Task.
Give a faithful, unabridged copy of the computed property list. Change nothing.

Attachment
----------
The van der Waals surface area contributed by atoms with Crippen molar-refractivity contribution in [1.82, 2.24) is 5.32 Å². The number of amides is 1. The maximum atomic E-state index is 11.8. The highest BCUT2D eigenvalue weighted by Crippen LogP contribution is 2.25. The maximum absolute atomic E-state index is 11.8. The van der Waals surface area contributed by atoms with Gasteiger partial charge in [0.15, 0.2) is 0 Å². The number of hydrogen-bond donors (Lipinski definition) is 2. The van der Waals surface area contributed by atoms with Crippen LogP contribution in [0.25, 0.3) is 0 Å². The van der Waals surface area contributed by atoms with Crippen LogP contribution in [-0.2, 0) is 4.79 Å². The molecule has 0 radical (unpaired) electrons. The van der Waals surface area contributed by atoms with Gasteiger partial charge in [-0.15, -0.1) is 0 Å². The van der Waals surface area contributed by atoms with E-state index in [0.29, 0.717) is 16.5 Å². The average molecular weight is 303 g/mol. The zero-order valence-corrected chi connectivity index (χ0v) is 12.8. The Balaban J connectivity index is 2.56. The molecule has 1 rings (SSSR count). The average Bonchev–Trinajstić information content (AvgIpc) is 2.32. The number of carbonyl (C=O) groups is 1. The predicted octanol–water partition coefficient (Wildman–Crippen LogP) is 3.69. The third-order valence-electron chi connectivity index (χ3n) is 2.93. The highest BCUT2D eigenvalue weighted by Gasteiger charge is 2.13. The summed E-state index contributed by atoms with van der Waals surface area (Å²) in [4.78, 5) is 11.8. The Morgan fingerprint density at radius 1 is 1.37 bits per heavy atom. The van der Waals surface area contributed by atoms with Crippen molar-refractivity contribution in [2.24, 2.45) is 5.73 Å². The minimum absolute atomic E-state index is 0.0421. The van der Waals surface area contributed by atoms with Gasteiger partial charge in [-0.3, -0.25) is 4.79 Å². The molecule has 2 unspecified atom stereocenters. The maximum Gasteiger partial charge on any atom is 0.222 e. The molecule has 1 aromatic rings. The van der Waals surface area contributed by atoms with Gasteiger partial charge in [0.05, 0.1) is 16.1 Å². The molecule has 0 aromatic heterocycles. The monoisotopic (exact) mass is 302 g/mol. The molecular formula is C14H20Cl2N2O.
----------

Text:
The van der Waals surface area contributed by atoms with Crippen molar-refractivity contribution in [1.82, 2.24) is 5.32 Å². The number of amides is 1. The maximum atomic E-state index is 11.8. The highest BCUT2D eigenvalue weighted by Crippen LogP contribution is 2.25. The maximum absolute atomic E-state index is 11.8. The van der Waals surface area contributed by atoms with Gasteiger partial charge in [0.15, 0.2) is 0 Å². The number of hydrogen-bond donors (Lipinski definition) is 2. The van der Waals surface area contributed by atoms with Crippen LogP contribution in [0.25, 0.3) is 0 Å². The van der Waals surface area contributed by atoms with Crippen LogP contribution in [-0.2, 0) is 4.79 Å². The molecule has 0 radical (unpaired) electrons. The van der Waals surface area contributed by atoms with Gasteiger partial charge in [-0.15, -0.1) is 0 Å². The van der Waals surface area contributed by atoms with E-state index in [0.29, 0.717) is 16.5 Å². The average molecular weight is 303 g/mol. The zero-order valence-corrected chi connectivity index (χ0v) is 12.8. The Balaban J connectivity index is 2.56. The molecule has 1 rings (SSSR count). The average Bonchev–Trinajstić information content (AvgIpc) is 2.32. The number of carbonyl (C=O) groups is 1. The predicted octanol–water partition coefficient (Wildman–Crippen LogP) is 3.69. The third-order valence-electron chi connectivity index (χ3n) is 2.93. The highest BCUT2D eigenvalue weighted by Gasteiger charge is 2.13. The summed E-state index contributed by atoms with van der Waals surface area (Å²) in [4.78, 5) is 11.8. The Morgan fingerprint density at radius 1 is 1.37 bits per heavy atom. The van der Waals surface area contributed by atoms with Crippen molar-refractivity contribution in [2.24, 2.45) is 5.73 Å². The minimum absolute atomic E-state index is 0.0421. The van der Waals surface area contributed by atoms with Gasteiger partial charge in [-0.3, -0.25) is 4.79 Å². The molecule has 2 unspecified atom stereocenters. The maximum Gasteiger partial charge on any atom is 0.222 e. The molecule has 1 aromatic rings. The van der Waals surface area contributed by atoms with Gasteiger partial charge in [0.05, 0.1) is 16.1 Å². The molecule has 0 aromatic heterocycles. The monoisotopic (exact) mass is 302 g/mol. The molecular formula is C14H20Cl2N2O.